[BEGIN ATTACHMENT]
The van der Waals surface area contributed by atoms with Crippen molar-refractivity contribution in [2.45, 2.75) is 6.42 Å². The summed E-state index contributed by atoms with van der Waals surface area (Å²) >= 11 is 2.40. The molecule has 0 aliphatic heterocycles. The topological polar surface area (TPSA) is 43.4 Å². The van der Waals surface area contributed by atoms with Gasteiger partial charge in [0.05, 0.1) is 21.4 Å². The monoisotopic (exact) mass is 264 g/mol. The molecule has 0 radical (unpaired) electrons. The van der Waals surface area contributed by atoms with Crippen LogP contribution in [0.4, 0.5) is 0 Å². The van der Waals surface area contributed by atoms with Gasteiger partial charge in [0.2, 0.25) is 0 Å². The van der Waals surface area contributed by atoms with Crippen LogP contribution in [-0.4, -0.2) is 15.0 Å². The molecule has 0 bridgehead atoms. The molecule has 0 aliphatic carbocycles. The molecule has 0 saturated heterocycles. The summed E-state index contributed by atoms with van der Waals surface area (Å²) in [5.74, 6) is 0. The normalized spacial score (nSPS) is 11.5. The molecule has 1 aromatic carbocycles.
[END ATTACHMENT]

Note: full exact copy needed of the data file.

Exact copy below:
The van der Waals surface area contributed by atoms with Crippen molar-refractivity contribution in [2.45, 2.75) is 6.42 Å². The summed E-state index contributed by atoms with van der Waals surface area (Å²) >= 11 is 2.40. The molecule has 0 aliphatic heterocycles. The topological polar surface area (TPSA) is 43.4 Å². The van der Waals surface area contributed by atoms with Gasteiger partial charge in [0.05, 0.1) is 21.4 Å². The monoisotopic (exact) mass is 264 g/mol. The molecule has 0 radical (unpaired) electrons. The van der Waals surface area contributed by atoms with Crippen LogP contribution in [0.4, 0.5) is 0 Å². The van der Waals surface area contributed by atoms with Gasteiger partial charge in [0.2, 0.25) is 0 Å². The van der Waals surface area contributed by atoms with Crippen LogP contribution in [-0.4, -0.2) is 15.0 Å². The molecule has 0 bridgehead atoms. The molecule has 0 aliphatic carbocycles. The molecule has 0 saturated heterocycles. The summed E-state index contributed by atoms with van der Waals surface area (Å²) in [5.74, 6) is 0. The normalized spacial score (nSPS) is 11.5. The molecule has 1 aromatic carbocycles.